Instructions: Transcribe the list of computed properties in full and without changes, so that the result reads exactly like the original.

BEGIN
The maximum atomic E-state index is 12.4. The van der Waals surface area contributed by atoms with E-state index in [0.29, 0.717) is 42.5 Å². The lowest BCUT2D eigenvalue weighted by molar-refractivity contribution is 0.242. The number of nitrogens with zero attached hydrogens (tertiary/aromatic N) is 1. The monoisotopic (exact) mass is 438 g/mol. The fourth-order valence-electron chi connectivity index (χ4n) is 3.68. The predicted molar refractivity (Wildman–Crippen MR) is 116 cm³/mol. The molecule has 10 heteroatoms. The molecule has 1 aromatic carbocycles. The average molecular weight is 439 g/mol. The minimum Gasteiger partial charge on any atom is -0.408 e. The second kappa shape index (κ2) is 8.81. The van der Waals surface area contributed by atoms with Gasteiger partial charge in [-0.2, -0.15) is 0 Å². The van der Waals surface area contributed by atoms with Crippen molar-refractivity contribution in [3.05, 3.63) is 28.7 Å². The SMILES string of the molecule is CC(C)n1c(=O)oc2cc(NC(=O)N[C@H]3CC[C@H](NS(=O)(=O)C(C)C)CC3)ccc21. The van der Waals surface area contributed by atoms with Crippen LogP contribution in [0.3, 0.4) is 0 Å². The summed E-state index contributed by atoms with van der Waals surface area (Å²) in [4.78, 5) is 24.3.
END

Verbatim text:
The maximum atomic E-state index is 12.4. The van der Waals surface area contributed by atoms with E-state index in [0.29, 0.717) is 42.5 Å². The lowest BCUT2D eigenvalue weighted by molar-refractivity contribution is 0.242. The number of nitrogens with zero attached hydrogens (tertiary/aromatic N) is 1. The monoisotopic (exact) mass is 438 g/mol. The fourth-order valence-electron chi connectivity index (χ4n) is 3.68. The predicted molar refractivity (Wildman–Crippen MR) is 116 cm³/mol. The molecule has 10 heteroatoms. The molecule has 1 aromatic carbocycles. The average molecular weight is 439 g/mol. The minimum Gasteiger partial charge on any atom is -0.408 e. The second kappa shape index (κ2) is 8.81. The van der Waals surface area contributed by atoms with Gasteiger partial charge in [-0.2, -0.15) is 0 Å². The van der Waals surface area contributed by atoms with Crippen molar-refractivity contribution in [3.05, 3.63) is 28.7 Å². The SMILES string of the molecule is CC(C)n1c(=O)oc2cc(NC(=O)N[C@H]3CC[C@H](NS(=O)(=O)C(C)C)CC3)ccc21. The van der Waals surface area contributed by atoms with Crippen LogP contribution in [0.3, 0.4) is 0 Å². The summed E-state index contributed by atoms with van der Waals surface area (Å²) in [4.78, 5) is 24.3.